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Mr. Fauth and Terry spoke at the NYYC annual meeting last night, reported lots of progress, still lots more to do but very encouraging.  Overall concept is “win and defend,” meaning create a multi-generational team that both wins the current edition and seamlessly rolls in to defending the next.  Some very exciting announcements coming up that will broaden the team and its base of support.  Club is all-in and I think the team will soon start attracting support from the broader US sailing community.  

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2 hours ago, Annapolis 105er said:

 I think the team will soon start attracting support from the broader US sailing community.  

Only if it ain't a kiwi fest aboard

 

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11 minutes ago, MR.CLEAN said:

Only if it ain't a kiwi fest aboard

 

Totally agree!

It really wasn't that long ago an all USA team could/did work

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^

Full of fine sentiments,  low on specifics. If they are serious, good for them. However it will take longer a single Cup cycle to really make a difference.

 

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1 hour ago, Xlot said:

What is Roger Penske's (he of car racing fame?) role in BMQR?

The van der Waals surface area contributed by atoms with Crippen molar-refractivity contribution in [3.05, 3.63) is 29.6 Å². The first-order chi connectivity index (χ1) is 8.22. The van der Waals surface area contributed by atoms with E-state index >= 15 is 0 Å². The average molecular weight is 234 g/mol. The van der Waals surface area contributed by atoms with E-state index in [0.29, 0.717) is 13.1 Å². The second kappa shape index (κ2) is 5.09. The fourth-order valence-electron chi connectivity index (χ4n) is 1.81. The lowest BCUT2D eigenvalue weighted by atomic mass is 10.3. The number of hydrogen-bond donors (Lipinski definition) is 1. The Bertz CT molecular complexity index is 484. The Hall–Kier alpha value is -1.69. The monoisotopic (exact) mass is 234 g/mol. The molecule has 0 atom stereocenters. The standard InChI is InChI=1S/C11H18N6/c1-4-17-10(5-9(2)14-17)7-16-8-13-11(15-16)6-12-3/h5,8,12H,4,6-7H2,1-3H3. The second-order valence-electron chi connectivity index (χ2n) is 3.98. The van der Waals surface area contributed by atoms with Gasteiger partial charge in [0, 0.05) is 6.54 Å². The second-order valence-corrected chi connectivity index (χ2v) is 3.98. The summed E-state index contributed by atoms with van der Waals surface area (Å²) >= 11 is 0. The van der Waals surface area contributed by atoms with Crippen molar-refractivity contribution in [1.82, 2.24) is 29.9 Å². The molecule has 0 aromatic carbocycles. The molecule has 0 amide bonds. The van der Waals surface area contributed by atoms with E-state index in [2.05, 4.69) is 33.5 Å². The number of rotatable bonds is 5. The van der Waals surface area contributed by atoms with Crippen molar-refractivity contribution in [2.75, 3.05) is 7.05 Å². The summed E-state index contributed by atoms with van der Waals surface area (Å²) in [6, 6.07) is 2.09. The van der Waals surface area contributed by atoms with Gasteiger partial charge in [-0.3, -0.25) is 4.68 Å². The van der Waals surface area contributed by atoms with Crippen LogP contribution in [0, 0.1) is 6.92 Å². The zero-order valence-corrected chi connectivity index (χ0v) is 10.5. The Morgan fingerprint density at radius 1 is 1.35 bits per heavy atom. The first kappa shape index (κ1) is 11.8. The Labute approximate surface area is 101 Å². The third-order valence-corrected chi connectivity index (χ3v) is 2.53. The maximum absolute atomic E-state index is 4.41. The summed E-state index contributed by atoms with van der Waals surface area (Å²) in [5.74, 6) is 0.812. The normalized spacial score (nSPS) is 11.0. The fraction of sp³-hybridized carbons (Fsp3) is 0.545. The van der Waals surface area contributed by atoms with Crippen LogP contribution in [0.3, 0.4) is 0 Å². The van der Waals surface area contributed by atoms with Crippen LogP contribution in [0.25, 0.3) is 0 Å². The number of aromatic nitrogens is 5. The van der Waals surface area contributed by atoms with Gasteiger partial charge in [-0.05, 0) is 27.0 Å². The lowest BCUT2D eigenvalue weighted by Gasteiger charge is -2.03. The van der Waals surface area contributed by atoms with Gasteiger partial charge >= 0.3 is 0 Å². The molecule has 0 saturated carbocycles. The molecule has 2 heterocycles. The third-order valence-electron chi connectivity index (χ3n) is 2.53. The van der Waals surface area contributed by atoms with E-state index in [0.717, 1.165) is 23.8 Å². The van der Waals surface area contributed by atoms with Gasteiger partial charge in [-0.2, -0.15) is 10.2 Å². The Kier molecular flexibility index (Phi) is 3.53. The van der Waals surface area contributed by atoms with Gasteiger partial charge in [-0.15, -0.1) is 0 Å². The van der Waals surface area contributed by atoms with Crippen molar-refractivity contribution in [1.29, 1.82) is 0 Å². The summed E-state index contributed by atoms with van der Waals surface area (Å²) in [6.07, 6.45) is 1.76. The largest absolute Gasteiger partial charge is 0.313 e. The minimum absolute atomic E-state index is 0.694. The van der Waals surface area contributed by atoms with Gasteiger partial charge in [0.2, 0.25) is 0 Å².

Bingo, that must be the Roger that was referred to, as being on the Board along with Hap Fauth and Doug de Vos.

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7 minutes ago, Stingray~~ said:

Bingo, that must be the Roger that was referred to, as being on the Board along with Hap Fauth and Doug de Vos.

Wasn't aware he's also a sailor. References?

Edit: googled it, and guess what

 

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Really impressed with the Bella Mente Quantum guys talking yesterday.

T Hutch is professional through and through, always known him as one of the good guys in the sport with real ethics in what he does.

This team could be a powerful challenge and seems well financed.

I am a Brit and never thought I would be so pleased to see a strong American team!

 

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11 minutes ago, sclarke said:

Deans back!

 

Really glad for Dean. Wishing him all the best...

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Informative presentation.  Hearing Roger Penske is one of the principles is exciting and I am already making plans to be in Newport in a couple years and maybe SE Florida if that happens for pre-regatta's.

I am optimistic for a good showing from Casper and his crew after watching their keynote presentation but they have a long way to go to pull it off.

WetHog  :ph34r:

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23 minutes ago, Stingray~ said: